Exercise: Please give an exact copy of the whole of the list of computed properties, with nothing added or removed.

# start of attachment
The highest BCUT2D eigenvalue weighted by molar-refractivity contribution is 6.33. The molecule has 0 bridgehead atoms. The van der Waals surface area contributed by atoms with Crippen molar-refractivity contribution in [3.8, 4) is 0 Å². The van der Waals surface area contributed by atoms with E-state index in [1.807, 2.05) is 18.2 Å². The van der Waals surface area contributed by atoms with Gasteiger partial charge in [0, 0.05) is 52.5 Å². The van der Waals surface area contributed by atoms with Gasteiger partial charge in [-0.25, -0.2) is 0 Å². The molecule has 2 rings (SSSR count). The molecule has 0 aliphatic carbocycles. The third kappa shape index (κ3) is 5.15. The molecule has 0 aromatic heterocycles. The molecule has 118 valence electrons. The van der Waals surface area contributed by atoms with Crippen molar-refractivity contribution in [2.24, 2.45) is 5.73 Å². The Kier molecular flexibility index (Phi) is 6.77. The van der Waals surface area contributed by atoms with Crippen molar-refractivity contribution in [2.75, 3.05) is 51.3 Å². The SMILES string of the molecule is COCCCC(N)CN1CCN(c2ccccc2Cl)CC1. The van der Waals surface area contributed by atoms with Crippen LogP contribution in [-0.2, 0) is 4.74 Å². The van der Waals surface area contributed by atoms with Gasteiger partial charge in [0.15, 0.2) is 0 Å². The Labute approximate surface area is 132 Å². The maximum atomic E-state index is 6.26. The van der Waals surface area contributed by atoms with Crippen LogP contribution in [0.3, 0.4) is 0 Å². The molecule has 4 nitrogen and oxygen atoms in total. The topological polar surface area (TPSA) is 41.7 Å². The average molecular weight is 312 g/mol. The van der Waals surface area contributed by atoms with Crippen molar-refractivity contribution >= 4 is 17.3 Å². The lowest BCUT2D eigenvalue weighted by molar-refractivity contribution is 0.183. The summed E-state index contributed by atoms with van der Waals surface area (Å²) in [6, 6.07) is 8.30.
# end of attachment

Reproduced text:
The highest BCUT2D eigenvalue weighted by molar-refractivity contribution is 6.33. The molecule has 0 bridgehead atoms. The van der Waals surface area contributed by atoms with Crippen molar-refractivity contribution in [3.8, 4) is 0 Å². The van der Waals surface area contributed by atoms with E-state index in [1.807, 2.05) is 18.2 Å². The van der Waals surface area contributed by atoms with Gasteiger partial charge in [0, 0.05) is 52.5 Å². The van der Waals surface area contributed by atoms with Gasteiger partial charge in [-0.25, -0.2) is 0 Å². The molecule has 2 rings (SSSR count). The molecule has 0 aliphatic carbocycles. The third kappa shape index (κ3) is 5.15. The molecule has 0 aromatic heterocycles. The molecule has 118 valence electrons. The van der Waals surface area contributed by atoms with Crippen molar-refractivity contribution in [2.24, 2.45) is 5.73 Å². The Kier molecular flexibility index (Phi) is 6.77. The van der Waals surface area contributed by atoms with Crippen molar-refractivity contribution in [2.75, 3.05) is 51.3 Å². The SMILES string of the molecule is COCCCC(N)CN1CCN(c2ccccc2Cl)CC1. The van der Waals surface area contributed by atoms with Crippen LogP contribution in [-0.2, 0) is 4.74 Å². The van der Waals surface area contributed by atoms with Gasteiger partial charge in [0.15, 0.2) is 0 Å². The Labute approximate surface area is 132 Å². The maximum atomic E-state index is 6.26. The van der Waals surface area contributed by atoms with Crippen LogP contribution in [0.3, 0.4) is 0 Å². The molecule has 4 nitrogen and oxygen atoms in total. The topological polar surface area (TPSA) is 41.7 Å². The average molecular weight is 312 g/mol. The van der Waals surface area contributed by atoms with Crippen molar-refractivity contribution >= 4 is 17.3 Å². The lowest BCUT2D eigenvalue weighted by molar-refractivity contribution is 0.183. The summed E-state index contributed by atoms with van der Waals surface area (Å²) in [6, 6.07) is 8.30.